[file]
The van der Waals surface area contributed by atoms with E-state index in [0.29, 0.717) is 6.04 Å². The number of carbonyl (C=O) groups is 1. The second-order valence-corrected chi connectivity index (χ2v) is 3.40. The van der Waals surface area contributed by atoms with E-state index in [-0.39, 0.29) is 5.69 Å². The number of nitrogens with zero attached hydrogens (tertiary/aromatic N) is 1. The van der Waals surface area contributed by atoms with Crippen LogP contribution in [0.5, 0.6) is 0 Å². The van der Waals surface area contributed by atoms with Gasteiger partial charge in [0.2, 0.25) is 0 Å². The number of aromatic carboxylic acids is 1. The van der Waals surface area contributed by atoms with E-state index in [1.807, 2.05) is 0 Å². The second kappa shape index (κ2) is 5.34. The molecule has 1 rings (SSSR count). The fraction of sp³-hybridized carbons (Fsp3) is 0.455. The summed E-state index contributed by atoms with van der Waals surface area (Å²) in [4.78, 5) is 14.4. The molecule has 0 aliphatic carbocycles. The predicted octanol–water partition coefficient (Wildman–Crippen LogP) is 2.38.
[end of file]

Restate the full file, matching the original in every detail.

The van der Waals surface area contributed by atoms with E-state index in [0.29, 0.717) is 6.04 Å². The number of carbonyl (C=O) groups is 1. The second-order valence-corrected chi connectivity index (χ2v) is 3.40. The van der Waals surface area contributed by atoms with E-state index in [-0.39, 0.29) is 5.69 Å². The number of nitrogens with zero attached hydrogens (tertiary/aromatic N) is 1. The van der Waals surface area contributed by atoms with Crippen LogP contribution in [0.5, 0.6) is 0 Å². The van der Waals surface area contributed by atoms with Gasteiger partial charge in [0.2, 0.25) is 0 Å². The number of aromatic carboxylic acids is 1. The van der Waals surface area contributed by atoms with E-state index in [1.807, 2.05) is 0 Å². The second kappa shape index (κ2) is 5.34. The molecule has 1 rings (SSSR count). The fraction of sp³-hybridized carbons (Fsp3) is 0.455. The summed E-state index contributed by atoms with van der Waals surface area (Å²) in [4.78, 5) is 14.4. The molecule has 0 aliphatic carbocycles. The predicted octanol–water partition coefficient (Wildman–Crippen LogP) is 2.38.